The emerging infrastructure included large anti-capitalist political organizations, politicized communities of color, campus and urban spaces which included teach-ins, radio stations, guerilla publications, theater and music, political communes, as well as “ways of knowing that demanded rethinking from the anti-capitalist left as well as from mainstream institutions” that were self-generated by “feminists, black power activists, lesbian/gay liberationists, Indigenous mobilizations and ecology advocates.” (84)
While there was some continuity with the infrastructures of the 1930s-1940s, the infrastructures of the 1960s-1970s were substantially new. Of course, Sears notes, by the late 1970s, “the state and capital began to orient towards a deeper counter-offensive, which would ultimately shred the post-war settlement.” (87)
The neoliberal assault, in order to achieve hegemony, contained two different dimensions: destruction of the old order and consolidation of the new one:
The destruction of the existing settlement required an unwavering commitment to tearing down programs, recasting relationships and shifting expectations, even those with substantial popular legitimacy. The moment of destructions often creates short-term damage and even may appear irrational as a result. Governments associated primarily with destruction of the old settlement included those of Thatcher, Reagan, [Brian] Mulroney [in Canada], both Bushes and [current Canadian prime minister Stephen] Harper. In contrast attempts to build new hegemonic relations are associated with the Clinton government, New Labour in Britain and periods of Liberal federal government in Canada… (89)
The left was often in the difficult position of defending underfunded, compromised, bureaucratized institutions and services in the context of a reconfigured spatial universe with movable sites of (lean) production and changing urban environments. Ultimately, Sears points to the still developing moral framework of market discipline: “Market discipline is based on the core principle that people have rights only to what they can pay for, and everything should have a price.”(94)
This is not to say that public opinion doesn’t still favor a commitment to public health care, education and social services. The problem is rather the inability to imagine an alternative, which is precisely what an infrastructure of dissent can help provide.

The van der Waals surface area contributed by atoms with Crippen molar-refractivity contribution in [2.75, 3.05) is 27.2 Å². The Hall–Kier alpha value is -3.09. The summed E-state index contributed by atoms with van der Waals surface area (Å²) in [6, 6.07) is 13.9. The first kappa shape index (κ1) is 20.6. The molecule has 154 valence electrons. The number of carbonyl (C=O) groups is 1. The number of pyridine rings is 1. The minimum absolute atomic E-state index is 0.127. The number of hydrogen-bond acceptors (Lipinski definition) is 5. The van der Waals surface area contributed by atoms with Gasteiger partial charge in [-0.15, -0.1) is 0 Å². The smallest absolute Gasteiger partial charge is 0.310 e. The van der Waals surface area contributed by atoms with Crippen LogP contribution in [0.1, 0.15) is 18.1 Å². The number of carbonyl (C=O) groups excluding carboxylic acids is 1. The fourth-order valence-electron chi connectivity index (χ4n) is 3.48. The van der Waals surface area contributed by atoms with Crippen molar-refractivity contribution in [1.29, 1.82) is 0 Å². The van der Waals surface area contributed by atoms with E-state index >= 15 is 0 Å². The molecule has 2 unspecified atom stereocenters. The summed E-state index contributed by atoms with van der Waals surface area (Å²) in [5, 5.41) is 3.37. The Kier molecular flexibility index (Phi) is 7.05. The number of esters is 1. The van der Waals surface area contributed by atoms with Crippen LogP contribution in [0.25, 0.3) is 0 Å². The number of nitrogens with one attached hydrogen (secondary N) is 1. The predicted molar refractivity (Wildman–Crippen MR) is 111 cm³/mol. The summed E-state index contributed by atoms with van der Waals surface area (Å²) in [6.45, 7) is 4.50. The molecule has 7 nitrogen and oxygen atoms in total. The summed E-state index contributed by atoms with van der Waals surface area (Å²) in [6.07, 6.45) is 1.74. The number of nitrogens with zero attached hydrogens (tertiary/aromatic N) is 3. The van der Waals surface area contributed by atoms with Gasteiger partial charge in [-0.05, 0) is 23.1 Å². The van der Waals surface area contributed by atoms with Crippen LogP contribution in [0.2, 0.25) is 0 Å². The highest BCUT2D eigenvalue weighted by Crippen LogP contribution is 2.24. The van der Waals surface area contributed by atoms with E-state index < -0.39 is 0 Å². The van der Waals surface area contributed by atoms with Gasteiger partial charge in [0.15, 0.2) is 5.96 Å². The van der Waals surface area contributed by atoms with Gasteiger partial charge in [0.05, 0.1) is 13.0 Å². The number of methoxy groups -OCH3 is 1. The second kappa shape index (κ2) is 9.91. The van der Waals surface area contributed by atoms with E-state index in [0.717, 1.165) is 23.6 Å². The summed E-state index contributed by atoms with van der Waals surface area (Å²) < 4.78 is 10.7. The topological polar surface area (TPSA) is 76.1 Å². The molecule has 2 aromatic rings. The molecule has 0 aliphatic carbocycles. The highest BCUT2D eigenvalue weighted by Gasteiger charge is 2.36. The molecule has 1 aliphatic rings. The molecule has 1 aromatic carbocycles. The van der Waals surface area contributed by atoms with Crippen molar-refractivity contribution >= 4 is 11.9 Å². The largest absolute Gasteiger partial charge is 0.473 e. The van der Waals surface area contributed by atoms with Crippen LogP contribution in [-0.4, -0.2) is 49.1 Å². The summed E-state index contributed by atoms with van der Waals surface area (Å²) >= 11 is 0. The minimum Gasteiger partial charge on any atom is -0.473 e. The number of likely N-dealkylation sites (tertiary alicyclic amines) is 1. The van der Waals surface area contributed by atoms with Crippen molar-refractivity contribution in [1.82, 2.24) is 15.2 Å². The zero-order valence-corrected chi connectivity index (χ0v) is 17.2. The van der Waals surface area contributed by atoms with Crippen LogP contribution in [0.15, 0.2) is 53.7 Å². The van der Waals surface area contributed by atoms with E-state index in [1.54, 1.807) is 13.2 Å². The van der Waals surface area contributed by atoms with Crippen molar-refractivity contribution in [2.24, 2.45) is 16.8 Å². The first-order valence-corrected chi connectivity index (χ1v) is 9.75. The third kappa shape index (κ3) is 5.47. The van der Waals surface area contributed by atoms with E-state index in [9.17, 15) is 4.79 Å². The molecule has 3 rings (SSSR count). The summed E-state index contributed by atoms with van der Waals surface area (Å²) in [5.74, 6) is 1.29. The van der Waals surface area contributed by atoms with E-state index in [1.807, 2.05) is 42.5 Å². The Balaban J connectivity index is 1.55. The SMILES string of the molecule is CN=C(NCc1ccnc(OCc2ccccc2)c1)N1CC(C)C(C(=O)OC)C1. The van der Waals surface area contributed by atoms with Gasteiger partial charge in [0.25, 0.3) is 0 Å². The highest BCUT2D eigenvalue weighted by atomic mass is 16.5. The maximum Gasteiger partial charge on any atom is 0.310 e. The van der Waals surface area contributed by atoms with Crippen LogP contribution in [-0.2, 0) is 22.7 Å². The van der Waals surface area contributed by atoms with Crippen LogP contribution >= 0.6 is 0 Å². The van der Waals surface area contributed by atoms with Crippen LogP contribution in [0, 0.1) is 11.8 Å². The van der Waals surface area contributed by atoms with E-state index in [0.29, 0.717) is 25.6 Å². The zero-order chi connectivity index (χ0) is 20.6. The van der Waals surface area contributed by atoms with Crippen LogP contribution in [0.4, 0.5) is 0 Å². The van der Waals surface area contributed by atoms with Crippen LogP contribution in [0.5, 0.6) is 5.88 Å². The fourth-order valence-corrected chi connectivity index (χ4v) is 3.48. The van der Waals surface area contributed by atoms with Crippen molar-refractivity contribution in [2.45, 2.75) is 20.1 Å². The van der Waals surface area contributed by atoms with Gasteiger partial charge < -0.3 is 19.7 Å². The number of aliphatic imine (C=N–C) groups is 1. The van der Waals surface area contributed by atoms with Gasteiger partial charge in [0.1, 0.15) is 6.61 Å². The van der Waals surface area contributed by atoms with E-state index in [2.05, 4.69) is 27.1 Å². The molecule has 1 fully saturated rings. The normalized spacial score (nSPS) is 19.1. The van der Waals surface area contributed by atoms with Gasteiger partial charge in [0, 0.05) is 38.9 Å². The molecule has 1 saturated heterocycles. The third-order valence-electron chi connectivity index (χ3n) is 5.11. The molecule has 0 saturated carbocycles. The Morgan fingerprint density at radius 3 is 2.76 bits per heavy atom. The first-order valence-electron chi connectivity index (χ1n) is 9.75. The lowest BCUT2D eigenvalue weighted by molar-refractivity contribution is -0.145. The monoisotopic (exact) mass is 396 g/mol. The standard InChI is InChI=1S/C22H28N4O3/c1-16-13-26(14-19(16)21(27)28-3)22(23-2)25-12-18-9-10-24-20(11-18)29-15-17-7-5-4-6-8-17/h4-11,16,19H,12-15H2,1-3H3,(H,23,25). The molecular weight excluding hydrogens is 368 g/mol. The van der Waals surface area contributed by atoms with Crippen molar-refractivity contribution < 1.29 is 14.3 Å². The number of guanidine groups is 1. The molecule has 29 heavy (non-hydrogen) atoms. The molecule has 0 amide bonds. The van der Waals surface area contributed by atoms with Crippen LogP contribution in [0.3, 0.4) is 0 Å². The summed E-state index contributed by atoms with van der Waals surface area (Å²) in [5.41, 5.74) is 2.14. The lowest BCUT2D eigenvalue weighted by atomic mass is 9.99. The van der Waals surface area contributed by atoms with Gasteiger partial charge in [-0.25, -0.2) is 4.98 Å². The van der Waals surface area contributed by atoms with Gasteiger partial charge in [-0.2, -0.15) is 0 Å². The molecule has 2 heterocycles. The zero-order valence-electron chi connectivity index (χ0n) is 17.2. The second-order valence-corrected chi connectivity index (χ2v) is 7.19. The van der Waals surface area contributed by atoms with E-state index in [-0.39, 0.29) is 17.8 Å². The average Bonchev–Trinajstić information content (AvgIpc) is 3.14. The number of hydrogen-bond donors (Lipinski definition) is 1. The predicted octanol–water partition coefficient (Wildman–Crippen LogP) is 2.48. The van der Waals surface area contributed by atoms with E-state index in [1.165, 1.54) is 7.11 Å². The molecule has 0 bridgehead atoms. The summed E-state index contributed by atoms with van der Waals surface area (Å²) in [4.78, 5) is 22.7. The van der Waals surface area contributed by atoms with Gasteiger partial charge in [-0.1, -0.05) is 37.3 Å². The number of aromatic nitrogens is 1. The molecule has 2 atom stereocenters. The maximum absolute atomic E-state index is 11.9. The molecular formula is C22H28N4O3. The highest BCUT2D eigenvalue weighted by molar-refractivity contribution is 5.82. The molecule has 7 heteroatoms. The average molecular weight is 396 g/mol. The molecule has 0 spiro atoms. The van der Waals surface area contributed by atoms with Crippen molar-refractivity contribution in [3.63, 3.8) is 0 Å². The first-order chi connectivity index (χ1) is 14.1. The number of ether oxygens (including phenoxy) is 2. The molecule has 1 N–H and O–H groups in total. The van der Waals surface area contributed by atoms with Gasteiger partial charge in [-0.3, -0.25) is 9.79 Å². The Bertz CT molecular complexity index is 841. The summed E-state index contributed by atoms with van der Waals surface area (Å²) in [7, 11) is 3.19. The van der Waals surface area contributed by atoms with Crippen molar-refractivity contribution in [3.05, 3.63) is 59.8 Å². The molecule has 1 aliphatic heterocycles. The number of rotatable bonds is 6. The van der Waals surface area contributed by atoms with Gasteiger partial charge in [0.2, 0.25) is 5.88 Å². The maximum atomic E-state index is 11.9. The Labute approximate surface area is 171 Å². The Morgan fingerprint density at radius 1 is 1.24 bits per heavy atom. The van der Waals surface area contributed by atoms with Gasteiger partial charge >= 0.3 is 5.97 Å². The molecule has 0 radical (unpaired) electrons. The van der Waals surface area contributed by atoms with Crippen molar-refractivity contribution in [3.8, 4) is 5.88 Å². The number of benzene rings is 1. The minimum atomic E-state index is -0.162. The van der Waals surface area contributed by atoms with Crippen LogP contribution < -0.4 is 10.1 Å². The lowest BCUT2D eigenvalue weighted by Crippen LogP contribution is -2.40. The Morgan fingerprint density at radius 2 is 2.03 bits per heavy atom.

What’s Next and Its Discontinuities
Up to this point in Sears’ account, we have witnessed a certain rhythm of changing infrastructures of dissent tied to changes in capitalism. So it follows that, on the one hand, we simply need to get to work building the next new left. After all, it has been done before and we can do it again. But on the other, Sears has indicated that the next left, while involving some continuity, will involve more discontinuity than at any point in history.
Here we encounter a slightly under-theorized moment in Sears’ presentation. While we face a situation that resembles previous crises of the revolutionary left, we also find ourselves at a moment that may require a greater reinvention of the western left than at any time since perhaps the 1840s.
Consequently, it is unclear whether this reinvention is of a qualitatively different kind than has occurred in the past. Some readers may reasonably interpret the text this way, though others may not.
One might wonder at this point why this review began with an expression of optimism, when it seems that Sears has delivered us to the same world of frustration and inability to act with which we began. But this is not the case. At this point, the reader’s vision should be clearer: the tasks ahead involve rebuilding anew an infrastructure of dissent.
Sears identifies four themes, already visible, that point to the flavor of the next left and its infrastructure:
First, young people have played a central role in many of the crucial struggles since 2008, both because they are being squeezed hard by austerity conditions and because they have not yet been worn down into resignation. Second, questions of democracy have loomed large in many of these struggles. Third, the most successful struggles have been marked by an audacity, moving beyond fighting against austerity to create a transformative vision. Finally, the character of these struggles shows the need for an integrative liberation politics. (101)
Furthermore, the next left will have to be a pluralistic, learning left where people continually grow through participation not wedded to a fixed faith.
Optimism? Absolutely. While mass mobilization and large-scale militancy cannot be conjured out of the air, the next task — building the infrastructure — awaits just outside the door: in all of the spaces in which we move, and in varied kinds of activism.
Reading Sears’ book allows for a kind of Gestalt switch, allowing us to get back to work, but with a new and refreshed perspective, doing the work of preparation for the next new left.
September-October 2015, ATC 178